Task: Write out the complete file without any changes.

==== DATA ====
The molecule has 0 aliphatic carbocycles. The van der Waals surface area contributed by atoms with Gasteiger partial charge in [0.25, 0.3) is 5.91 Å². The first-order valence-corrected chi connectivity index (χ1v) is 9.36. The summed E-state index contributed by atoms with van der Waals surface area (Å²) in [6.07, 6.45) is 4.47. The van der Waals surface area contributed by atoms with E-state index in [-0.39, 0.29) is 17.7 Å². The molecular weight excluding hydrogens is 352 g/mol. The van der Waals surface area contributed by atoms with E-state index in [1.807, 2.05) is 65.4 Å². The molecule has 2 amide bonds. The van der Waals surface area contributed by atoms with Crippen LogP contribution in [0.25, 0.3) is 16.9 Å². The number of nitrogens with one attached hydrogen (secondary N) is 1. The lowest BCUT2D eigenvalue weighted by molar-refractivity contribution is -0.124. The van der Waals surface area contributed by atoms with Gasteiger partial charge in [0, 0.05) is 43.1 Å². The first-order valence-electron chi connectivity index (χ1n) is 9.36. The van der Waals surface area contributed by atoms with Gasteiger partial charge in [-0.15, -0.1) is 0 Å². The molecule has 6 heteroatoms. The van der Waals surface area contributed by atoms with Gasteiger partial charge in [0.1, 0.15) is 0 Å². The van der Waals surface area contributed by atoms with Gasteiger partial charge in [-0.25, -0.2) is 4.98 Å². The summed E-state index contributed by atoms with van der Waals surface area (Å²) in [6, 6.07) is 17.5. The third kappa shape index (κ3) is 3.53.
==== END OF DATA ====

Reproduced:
The molecule has 0 aliphatic carbocycles. The van der Waals surface area contributed by atoms with Gasteiger partial charge in [0.25, 0.3) is 5.91 Å². The first-order valence-corrected chi connectivity index (χ1v) is 9.36. The summed E-state index contributed by atoms with van der Waals surface area (Å²) in [6.07, 6.45) is 4.47. The van der Waals surface area contributed by atoms with E-state index in [-0.39, 0.29) is 17.7 Å². The molecular weight excluding hydrogens is 352 g/mol. The van der Waals surface area contributed by atoms with E-state index in [1.807, 2.05) is 65.4 Å². The molecule has 2 amide bonds. The van der Waals surface area contributed by atoms with Crippen LogP contribution in [0.25, 0.3) is 16.9 Å². The number of nitrogens with one attached hydrogen (secondary N) is 1. The lowest BCUT2D eigenvalue weighted by molar-refractivity contribution is -0.124. The van der Waals surface area contributed by atoms with Gasteiger partial charge in [0, 0.05) is 43.1 Å². The first-order valence-electron chi connectivity index (χ1n) is 9.36. The van der Waals surface area contributed by atoms with Gasteiger partial charge in [-0.15, -0.1) is 0 Å². The molecule has 6 heteroatoms. The van der Waals surface area contributed by atoms with Gasteiger partial charge in [0.1, 0.15) is 0 Å². The van der Waals surface area contributed by atoms with Gasteiger partial charge in [-0.25, -0.2) is 4.98 Å². The summed E-state index contributed by atoms with van der Waals surface area (Å²) in [6, 6.07) is 17.5. The third kappa shape index (κ3) is 3.53.